Many companies have asked for employees to come back to work, whether it be full-time, flexi-time or on a hybrid work model. And as everyone starts trickling into the office, it can be difficult to switch back to the pre-pandemic harmony that may have existed in your place of work.
For the most part, we’ve grown used to working in our own space, on our own. To now suddenly have to share space with people who are not in our bubble, can be daunting for many. And while it breeds germs, it could also breed hostility.
So, just how can employees create a harmonious workplace? How can business managers and bosses ensure that there aren’t any dishwasher wars taking place between colleagues? We chatted to a few business leaders for tips and advice on creating a calm and clean workplace for all.
Get extra help where needed
Everybody has become fanatical about cleanliness – and rightfully so. So, as employees start heading back to work again, it’s probably just a matter of time before a dirty cup is left in the sink or someone doesn’t clean up after making themselves a sandwich. While it may be a minor irritation at first, it could flare up into something bigger and before you know it, people are fighting over who didn’t wash their dishes and who left their half-eaten lunch in the fridge to become an ecosystem all of its own.
Aisha Pandor, CEO of SweepSouth, Africa’s leading on-demand home and office services, suggests that businesses hire someone to come in on a regular basis in order to clean the space. According to Pandor, this takes the burden off of the team to always be on top of things in addition to their daily work, and it ensures that surfaces and areas are properly cleaned.
A study done by microbiologist Dr. Charles Gerba of the University of Arizona to measure bacterial levels in offices shows that personal work areas contain alarmingly high levels of bacteria. Desks, in particular, are teeming with germs. In fact, says Dr. Gerbera, the average desk harbours 100 times more bacteria than a kitchen table! A desk can support 10 million bacteria, and without proper cleaning, even a small area may contain bacteria that can make you ill. Work surfaces need to be kept hygienic by regularly cleaning them with an antibacterial product.
Phones and keyboards also need to be wiped down weekly to stop them from becoming bacterial battlegrounds. According to British microbiologist Professor Sally Bloomfield, our hands and the surfaces we touch are the superhighways for bacteria. And, because we touch our phones and keyboards so often, they top the list of the dirtiest items on our desks.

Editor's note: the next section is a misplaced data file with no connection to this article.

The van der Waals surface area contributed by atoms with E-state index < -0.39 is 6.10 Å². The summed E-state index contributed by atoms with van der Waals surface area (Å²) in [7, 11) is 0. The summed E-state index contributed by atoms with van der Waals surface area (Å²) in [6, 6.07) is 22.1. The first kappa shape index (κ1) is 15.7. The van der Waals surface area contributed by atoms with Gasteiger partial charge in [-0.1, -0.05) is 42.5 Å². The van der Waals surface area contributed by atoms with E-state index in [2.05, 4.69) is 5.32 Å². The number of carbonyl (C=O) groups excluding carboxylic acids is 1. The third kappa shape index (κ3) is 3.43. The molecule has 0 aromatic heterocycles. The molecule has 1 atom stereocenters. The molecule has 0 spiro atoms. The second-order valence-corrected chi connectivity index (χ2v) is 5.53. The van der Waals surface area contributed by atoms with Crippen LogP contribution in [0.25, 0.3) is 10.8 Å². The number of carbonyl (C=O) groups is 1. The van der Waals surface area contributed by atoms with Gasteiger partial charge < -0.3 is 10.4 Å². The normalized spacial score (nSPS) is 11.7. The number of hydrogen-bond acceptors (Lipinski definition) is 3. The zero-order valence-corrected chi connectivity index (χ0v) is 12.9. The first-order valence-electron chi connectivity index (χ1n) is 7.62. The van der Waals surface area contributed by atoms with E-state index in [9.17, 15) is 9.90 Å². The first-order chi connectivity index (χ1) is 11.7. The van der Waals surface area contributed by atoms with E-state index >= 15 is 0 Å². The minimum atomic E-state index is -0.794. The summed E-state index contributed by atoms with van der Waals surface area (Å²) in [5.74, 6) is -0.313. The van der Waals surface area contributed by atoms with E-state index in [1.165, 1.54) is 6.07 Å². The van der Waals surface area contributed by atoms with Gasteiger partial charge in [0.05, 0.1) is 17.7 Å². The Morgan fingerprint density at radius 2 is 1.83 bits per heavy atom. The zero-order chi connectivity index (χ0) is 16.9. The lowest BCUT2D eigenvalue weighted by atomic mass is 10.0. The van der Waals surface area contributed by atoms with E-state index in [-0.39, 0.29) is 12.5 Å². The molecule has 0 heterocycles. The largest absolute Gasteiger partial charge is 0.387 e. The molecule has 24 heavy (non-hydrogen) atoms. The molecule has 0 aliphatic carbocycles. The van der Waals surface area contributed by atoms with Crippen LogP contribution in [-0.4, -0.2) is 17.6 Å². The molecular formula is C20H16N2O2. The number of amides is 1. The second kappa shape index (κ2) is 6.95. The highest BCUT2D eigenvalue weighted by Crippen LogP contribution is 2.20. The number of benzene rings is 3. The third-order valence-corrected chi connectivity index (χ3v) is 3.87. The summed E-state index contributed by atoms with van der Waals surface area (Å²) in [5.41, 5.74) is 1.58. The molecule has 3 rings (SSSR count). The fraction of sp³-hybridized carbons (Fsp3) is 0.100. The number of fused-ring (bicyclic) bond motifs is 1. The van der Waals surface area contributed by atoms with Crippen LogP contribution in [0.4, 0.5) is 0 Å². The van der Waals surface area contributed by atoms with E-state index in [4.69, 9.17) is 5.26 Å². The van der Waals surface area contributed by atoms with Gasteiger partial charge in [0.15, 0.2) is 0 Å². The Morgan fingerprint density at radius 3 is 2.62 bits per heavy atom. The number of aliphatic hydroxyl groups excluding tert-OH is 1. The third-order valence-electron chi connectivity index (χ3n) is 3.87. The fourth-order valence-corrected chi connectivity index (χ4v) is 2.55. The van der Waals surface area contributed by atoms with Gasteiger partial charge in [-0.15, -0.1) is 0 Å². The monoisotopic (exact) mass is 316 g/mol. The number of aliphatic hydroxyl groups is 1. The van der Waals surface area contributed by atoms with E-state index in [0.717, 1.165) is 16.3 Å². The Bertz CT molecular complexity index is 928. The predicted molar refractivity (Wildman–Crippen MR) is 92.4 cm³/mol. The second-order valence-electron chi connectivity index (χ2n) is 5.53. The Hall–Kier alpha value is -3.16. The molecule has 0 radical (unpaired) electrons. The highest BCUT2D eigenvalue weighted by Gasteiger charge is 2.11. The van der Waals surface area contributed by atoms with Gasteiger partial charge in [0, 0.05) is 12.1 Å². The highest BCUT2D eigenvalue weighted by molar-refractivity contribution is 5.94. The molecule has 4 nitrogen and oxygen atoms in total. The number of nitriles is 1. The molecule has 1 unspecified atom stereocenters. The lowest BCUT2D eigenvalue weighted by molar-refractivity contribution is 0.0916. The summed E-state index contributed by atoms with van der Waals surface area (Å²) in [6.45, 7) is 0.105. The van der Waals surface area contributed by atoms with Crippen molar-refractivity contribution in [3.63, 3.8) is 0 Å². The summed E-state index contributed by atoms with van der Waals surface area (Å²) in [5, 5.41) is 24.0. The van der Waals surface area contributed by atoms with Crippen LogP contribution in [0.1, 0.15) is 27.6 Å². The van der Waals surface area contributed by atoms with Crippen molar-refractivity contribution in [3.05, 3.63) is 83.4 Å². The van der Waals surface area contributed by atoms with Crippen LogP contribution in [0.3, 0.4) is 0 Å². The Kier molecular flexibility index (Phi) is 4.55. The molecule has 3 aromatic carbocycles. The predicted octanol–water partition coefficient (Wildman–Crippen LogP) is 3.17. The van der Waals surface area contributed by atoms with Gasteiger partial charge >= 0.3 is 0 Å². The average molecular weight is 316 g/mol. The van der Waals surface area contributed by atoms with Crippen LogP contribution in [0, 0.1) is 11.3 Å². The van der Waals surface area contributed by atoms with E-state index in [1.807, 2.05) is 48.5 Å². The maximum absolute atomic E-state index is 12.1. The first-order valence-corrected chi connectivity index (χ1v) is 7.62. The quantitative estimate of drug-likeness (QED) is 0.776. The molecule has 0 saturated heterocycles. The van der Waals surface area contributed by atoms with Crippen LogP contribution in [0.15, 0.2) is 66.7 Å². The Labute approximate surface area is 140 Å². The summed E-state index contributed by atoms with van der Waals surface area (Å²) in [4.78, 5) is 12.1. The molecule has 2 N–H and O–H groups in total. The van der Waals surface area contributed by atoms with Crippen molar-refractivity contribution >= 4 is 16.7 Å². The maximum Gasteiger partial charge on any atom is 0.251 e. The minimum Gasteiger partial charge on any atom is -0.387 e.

“In these times, you want to ensure that your office is not only being cleaned on the surface level,” notes Pandor. “You need to see to it that it’s being cleaned properly and thoroughly so that your team is working in the best conditions possible.”
Make it equal
Equality and inclusion in the team environment are also necessary to make a hybrid workplace model successful. “One reason the hybrid model is well-received among employees is because it gives them the option to choose and decide,” says Andrew Bourne, Regional Manager of Zoho Africa. “ If the hybrid work policy allows for two days of office and three days of remote work, organisations can consider letting the employees decide each week’s schedule individually or among their own teams.”
In order to make the process bias-free, it is better to establish guidelines for both in-office and remote work, and let employees make the final decision. Organisations should treat all employees equally no matter where they work.
Physical environments that support wellness
The impact the physical work environment has on our wellbeing is increasingly well understood. In the world of hybrid work, the workplace needs to be more than a functional place in which work is done, but rather be an inviting space that promotes creativity and collaboration, or “less office cubicle and more cafe lounge”, as the Harvard Business Review puts it. Consider office design that is inviting – spaces that incorporate greenery, natural light, art and design, all of which contribute to making the space a pleasant one to be in.
Office workers returning to corporate spaces will have spent the past two years surrounded by their houseplants and taking afternoon walks, so will undoubtedly have a heightened desire to avoid spending hours in work spaces with poor ventilation and no natural light, or spaces that have dust or contaminants in the air.
Workspaces that feel more eco-friendly definitely have a positive impact on workers’ wellbeing and productivity, and will definitely go a long way towards creating a peaceful work environment. Green spaces promote an open and calm feel, which, in an office context, could result in team members interacting more harmoniously and collaboratively – a big plus in the coming year as businesses rally to rebuild post the pandemic.